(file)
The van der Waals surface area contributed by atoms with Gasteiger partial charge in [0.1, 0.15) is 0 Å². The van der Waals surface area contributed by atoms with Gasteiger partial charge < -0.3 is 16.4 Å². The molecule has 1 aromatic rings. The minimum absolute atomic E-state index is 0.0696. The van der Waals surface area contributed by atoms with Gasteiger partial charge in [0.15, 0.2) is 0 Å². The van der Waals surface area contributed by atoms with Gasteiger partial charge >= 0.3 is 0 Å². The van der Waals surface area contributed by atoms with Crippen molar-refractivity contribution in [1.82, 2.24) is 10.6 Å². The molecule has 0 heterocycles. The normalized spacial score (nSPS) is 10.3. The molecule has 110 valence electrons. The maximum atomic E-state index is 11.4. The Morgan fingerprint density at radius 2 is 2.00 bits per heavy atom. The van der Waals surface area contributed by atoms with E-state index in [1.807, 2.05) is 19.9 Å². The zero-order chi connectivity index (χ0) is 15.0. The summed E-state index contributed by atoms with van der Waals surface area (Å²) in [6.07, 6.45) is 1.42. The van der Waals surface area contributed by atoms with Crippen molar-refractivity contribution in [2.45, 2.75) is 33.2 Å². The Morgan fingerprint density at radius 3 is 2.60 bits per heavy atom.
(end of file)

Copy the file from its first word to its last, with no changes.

The van der Waals surface area contributed by atoms with Gasteiger partial charge in [0.1, 0.15) is 0 Å². The van der Waals surface area contributed by atoms with Gasteiger partial charge < -0.3 is 16.4 Å². The molecule has 1 aromatic rings. The minimum absolute atomic E-state index is 0.0696. The van der Waals surface area contributed by atoms with Gasteiger partial charge in [0.15, 0.2) is 0 Å². The van der Waals surface area contributed by atoms with Gasteiger partial charge >= 0.3 is 0 Å². The van der Waals surface area contributed by atoms with Crippen molar-refractivity contribution in [1.82, 2.24) is 10.6 Å². The molecule has 0 heterocycles. The normalized spacial score (nSPS) is 10.3. The molecule has 110 valence electrons. The maximum atomic E-state index is 11.4. The Morgan fingerprint density at radius 2 is 2.00 bits per heavy atom. The van der Waals surface area contributed by atoms with E-state index in [1.807, 2.05) is 19.9 Å². The zero-order chi connectivity index (χ0) is 15.0. The summed E-state index contributed by atoms with van der Waals surface area (Å²) in [6.07, 6.45) is 1.42. The van der Waals surface area contributed by atoms with Crippen molar-refractivity contribution in [2.45, 2.75) is 33.2 Å². The Morgan fingerprint density at radius 3 is 2.60 bits per heavy atom.